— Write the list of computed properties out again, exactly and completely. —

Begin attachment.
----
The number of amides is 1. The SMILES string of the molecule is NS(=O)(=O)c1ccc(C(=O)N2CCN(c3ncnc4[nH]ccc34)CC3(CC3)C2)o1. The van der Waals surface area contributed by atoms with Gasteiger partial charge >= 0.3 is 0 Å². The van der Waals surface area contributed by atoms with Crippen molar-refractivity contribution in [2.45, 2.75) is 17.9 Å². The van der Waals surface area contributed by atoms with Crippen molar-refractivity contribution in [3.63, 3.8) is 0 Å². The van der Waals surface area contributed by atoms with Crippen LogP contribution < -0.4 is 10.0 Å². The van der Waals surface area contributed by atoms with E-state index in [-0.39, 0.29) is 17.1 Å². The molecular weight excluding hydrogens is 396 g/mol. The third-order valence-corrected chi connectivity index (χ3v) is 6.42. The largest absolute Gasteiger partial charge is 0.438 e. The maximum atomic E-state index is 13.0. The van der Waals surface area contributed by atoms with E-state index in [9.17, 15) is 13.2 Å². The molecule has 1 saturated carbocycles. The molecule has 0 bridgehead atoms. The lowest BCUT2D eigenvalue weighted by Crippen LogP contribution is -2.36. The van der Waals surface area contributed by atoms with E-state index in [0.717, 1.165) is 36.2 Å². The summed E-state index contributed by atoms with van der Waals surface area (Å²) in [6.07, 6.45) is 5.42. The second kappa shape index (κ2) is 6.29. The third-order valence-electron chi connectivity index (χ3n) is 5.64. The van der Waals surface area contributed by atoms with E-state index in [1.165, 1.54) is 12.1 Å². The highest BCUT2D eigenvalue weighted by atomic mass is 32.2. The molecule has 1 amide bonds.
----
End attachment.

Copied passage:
The number of amides is 1. The SMILES string of the molecule is NS(=O)(=O)c1ccc(C(=O)N2CCN(c3ncnc4[nH]ccc34)CC3(CC3)C2)o1. The van der Waals surface area contributed by atoms with Gasteiger partial charge >= 0.3 is 0 Å². The van der Waals surface area contributed by atoms with Crippen molar-refractivity contribution in [2.45, 2.75) is 17.9 Å². The van der Waals surface area contributed by atoms with Crippen molar-refractivity contribution in [3.63, 3.8) is 0 Å². The van der Waals surface area contributed by atoms with Crippen LogP contribution < -0.4 is 10.0 Å². The van der Waals surface area contributed by atoms with E-state index in [-0.39, 0.29) is 17.1 Å². The molecular weight excluding hydrogens is 396 g/mol. The third-order valence-corrected chi connectivity index (χ3v) is 6.42. The largest absolute Gasteiger partial charge is 0.438 e. The maximum atomic E-state index is 13.0. The van der Waals surface area contributed by atoms with E-state index in [9.17, 15) is 13.2 Å². The molecule has 1 saturated carbocycles. The molecule has 0 bridgehead atoms. The lowest BCUT2D eigenvalue weighted by Crippen LogP contribution is -2.36. The van der Waals surface area contributed by atoms with E-state index in [0.717, 1.165) is 36.2 Å². The summed E-state index contributed by atoms with van der Waals surface area (Å²) in [6.07, 6.45) is 5.42. The second kappa shape index (κ2) is 6.29. The third-order valence-electron chi connectivity index (χ3n) is 5.64. The van der Waals surface area contributed by atoms with E-state index in [1.165, 1.54) is 12.1 Å². The highest BCUT2D eigenvalue weighted by atomic mass is 32.2. The molecule has 1 amide bonds.